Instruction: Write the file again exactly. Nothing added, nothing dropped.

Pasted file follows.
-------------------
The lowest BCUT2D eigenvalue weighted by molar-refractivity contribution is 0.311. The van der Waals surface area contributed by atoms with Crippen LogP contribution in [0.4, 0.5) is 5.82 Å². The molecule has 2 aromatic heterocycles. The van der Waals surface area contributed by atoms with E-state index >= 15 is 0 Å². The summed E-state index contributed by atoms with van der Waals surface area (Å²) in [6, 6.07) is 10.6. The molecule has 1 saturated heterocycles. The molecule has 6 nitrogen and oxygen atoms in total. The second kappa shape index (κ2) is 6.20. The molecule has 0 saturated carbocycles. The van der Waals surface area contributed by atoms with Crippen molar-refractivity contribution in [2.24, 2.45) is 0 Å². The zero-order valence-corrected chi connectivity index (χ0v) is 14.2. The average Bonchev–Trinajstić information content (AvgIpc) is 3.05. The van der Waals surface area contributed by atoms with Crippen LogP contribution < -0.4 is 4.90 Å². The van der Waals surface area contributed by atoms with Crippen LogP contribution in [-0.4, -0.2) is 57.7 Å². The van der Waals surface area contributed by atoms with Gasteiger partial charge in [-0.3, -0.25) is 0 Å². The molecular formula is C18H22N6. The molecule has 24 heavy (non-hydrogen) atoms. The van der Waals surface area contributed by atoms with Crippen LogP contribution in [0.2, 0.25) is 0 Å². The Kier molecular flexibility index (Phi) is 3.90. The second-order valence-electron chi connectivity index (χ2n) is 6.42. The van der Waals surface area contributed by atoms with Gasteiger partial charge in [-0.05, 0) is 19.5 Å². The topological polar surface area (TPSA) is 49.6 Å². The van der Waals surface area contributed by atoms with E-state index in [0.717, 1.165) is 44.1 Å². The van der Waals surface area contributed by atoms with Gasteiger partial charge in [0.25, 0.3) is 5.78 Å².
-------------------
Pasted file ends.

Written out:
The lowest BCUT2D eigenvalue weighted by molar-refractivity contribution is 0.311. The van der Waals surface area contributed by atoms with Crippen LogP contribution in [0.4, 0.5) is 5.82 Å². The molecule has 2 aromatic heterocycles. The van der Waals surface area contributed by atoms with E-state index >= 15 is 0 Å². The summed E-state index contributed by atoms with van der Waals surface area (Å²) in [6, 6.07) is 10.6. The molecule has 1 saturated heterocycles. The molecule has 6 nitrogen and oxygen atoms in total. The second kappa shape index (κ2) is 6.20. The molecule has 0 saturated carbocycles. The van der Waals surface area contributed by atoms with Crippen molar-refractivity contribution in [2.24, 2.45) is 0 Å². The zero-order valence-corrected chi connectivity index (χ0v) is 14.2. The average Bonchev–Trinajstić information content (AvgIpc) is 3.05. The van der Waals surface area contributed by atoms with Crippen LogP contribution < -0.4 is 4.90 Å². The van der Waals surface area contributed by atoms with Crippen LogP contribution in [-0.4, -0.2) is 57.7 Å². The van der Waals surface area contributed by atoms with Gasteiger partial charge in [-0.3, -0.25) is 0 Å². The molecular formula is C18H22N6. The molecule has 24 heavy (non-hydrogen) atoms. The van der Waals surface area contributed by atoms with Crippen LogP contribution in [0.2, 0.25) is 0 Å². The Kier molecular flexibility index (Phi) is 3.90. The second-order valence-electron chi connectivity index (χ2n) is 6.42. The van der Waals surface area contributed by atoms with Gasteiger partial charge in [-0.05, 0) is 19.5 Å². The topological polar surface area (TPSA) is 49.6 Å². The van der Waals surface area contributed by atoms with E-state index in [0.717, 1.165) is 44.1 Å². The van der Waals surface area contributed by atoms with Gasteiger partial charge in [0.25, 0.3) is 5.78 Å².